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Editorial: Shameful scenes at Stormont

A word used more than once yesterday to describe the DUP's actions at Stormont was 'shameful'.

The party's decision to block the election of a Speaker means the new assembly elected by more than 800,000 people just days ago effectively cannot function.

Legislation will not be passed, ministers will not be held to account, and MLAs will again not be doing the work they are being paid for.

In a crowded field of depressing days at Stormont down the years, yesterday represented a new low.

Faced with stinging criticism from other parties, the DUP said it wanted to send a "very clear message" about the need to sort out issues with the Northern Ireland Protocol.

In reality, the message it has sent is that people struggling to put food on the table, to pay for heating or facing years in pain waiting for hospital treatment are all secondary concerns.

And, as Alliance leader Naomi Long pointed out, it is not even possible to challenge the leader of the DUP because he has abandoned the assembly seat he was entrusted with just last week.

After yesterday's charade, which served only to send a damaging signal about political stability to potential investors around the world, attention now turns to a planned visit by Boris Johnson next week.

Despite freely agreeing to checks at the Irish Sea to recognise the unique post-Brexit position of this island, it has been reported that the British government is preparing to unilaterally act to strip away parts of the protocol it does not like.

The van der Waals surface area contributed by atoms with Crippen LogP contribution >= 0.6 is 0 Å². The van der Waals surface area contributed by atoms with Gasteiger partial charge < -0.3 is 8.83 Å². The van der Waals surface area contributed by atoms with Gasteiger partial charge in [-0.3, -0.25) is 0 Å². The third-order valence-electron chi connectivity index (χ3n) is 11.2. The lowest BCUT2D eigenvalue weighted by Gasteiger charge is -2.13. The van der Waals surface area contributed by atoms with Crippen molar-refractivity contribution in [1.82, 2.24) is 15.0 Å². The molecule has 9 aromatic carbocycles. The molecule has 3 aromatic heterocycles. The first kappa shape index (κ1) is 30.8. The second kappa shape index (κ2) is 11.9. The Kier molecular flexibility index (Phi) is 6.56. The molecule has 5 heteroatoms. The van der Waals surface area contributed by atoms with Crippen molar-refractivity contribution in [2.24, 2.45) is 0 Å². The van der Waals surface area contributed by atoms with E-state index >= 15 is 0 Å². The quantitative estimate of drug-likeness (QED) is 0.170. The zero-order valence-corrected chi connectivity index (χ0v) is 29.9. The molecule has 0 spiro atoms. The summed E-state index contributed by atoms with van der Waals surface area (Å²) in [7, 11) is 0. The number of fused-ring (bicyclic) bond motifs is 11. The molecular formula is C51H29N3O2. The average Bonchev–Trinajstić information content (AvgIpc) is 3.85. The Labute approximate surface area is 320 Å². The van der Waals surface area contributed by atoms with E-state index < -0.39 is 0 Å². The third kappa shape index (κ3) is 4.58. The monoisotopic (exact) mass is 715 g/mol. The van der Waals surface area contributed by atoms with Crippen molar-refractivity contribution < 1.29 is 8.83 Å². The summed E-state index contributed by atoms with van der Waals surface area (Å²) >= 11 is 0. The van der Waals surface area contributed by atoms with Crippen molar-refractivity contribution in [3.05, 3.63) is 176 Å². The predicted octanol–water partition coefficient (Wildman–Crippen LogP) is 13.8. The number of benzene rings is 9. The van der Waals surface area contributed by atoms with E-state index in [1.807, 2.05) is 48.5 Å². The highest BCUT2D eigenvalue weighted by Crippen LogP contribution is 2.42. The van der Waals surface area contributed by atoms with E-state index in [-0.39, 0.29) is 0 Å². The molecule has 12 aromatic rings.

Whether those threats become reality is anyone's guess. The prime minister's focus is very much on his own political survival and manufacturing conflict with the EU is a tried and trusted tactic.

Given past precedent, the DUP should certainly not be fooled that any announcement will be a product of pressure on its part.

What Mr Johnson should be saying next week is that just as the majority of parties who opposed Brexit have had to accept the democratic outcome of that vote, the DUP should recognise the clearly-expressed will of people in last week's election that a government should be formed.

After two years when parties were able to demonstrate the benefits of working together to respond to the challenges of the Covid pandemic, yesterday farcical events will inevitably undermine confidence in the devolved institutions and prevent practical support reaching families crying out for help.

It is time for the DUP to allow Stormont to get back to work.

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